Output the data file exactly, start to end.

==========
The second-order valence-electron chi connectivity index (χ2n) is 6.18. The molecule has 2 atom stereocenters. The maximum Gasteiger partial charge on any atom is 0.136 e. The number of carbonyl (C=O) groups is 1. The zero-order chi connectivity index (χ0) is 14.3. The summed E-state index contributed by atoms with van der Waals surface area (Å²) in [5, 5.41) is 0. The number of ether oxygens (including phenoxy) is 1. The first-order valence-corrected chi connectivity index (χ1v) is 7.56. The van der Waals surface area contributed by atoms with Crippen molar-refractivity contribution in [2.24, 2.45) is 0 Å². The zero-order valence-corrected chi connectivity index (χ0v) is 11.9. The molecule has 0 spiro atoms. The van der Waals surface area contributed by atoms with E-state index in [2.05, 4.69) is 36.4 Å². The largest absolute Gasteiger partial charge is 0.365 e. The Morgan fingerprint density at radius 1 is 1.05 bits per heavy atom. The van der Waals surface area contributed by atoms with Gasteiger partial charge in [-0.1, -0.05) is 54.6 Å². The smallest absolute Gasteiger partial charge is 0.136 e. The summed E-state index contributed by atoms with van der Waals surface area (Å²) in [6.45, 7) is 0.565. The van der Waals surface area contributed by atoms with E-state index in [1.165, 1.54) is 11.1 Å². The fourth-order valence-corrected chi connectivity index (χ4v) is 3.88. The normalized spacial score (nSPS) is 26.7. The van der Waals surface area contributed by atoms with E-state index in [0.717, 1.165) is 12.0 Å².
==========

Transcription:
The second-order valence-electron chi connectivity index (χ2n) is 6.18. The molecule has 2 atom stereocenters. The maximum Gasteiger partial charge on any atom is 0.136 e. The number of carbonyl (C=O) groups is 1. The zero-order chi connectivity index (χ0) is 14.3. The summed E-state index contributed by atoms with van der Waals surface area (Å²) in [5, 5.41) is 0. The number of ether oxygens (including phenoxy) is 1. The first-order valence-corrected chi connectivity index (χ1v) is 7.56. The van der Waals surface area contributed by atoms with Crippen molar-refractivity contribution in [2.24, 2.45) is 0 Å². The zero-order valence-corrected chi connectivity index (χ0v) is 11.9. The molecule has 0 spiro atoms. The van der Waals surface area contributed by atoms with E-state index in [2.05, 4.69) is 36.4 Å². The largest absolute Gasteiger partial charge is 0.365 e. The Morgan fingerprint density at radius 1 is 1.05 bits per heavy atom. The van der Waals surface area contributed by atoms with Gasteiger partial charge in [-0.1, -0.05) is 54.6 Å². The smallest absolute Gasteiger partial charge is 0.136 e. The summed E-state index contributed by atoms with van der Waals surface area (Å²) in [6.45, 7) is 0.565. The van der Waals surface area contributed by atoms with E-state index in [1.165, 1.54) is 11.1 Å². The fourth-order valence-corrected chi connectivity index (χ4v) is 3.88. The normalized spacial score (nSPS) is 26.7. The van der Waals surface area contributed by atoms with E-state index in [0.717, 1.165) is 12.0 Å².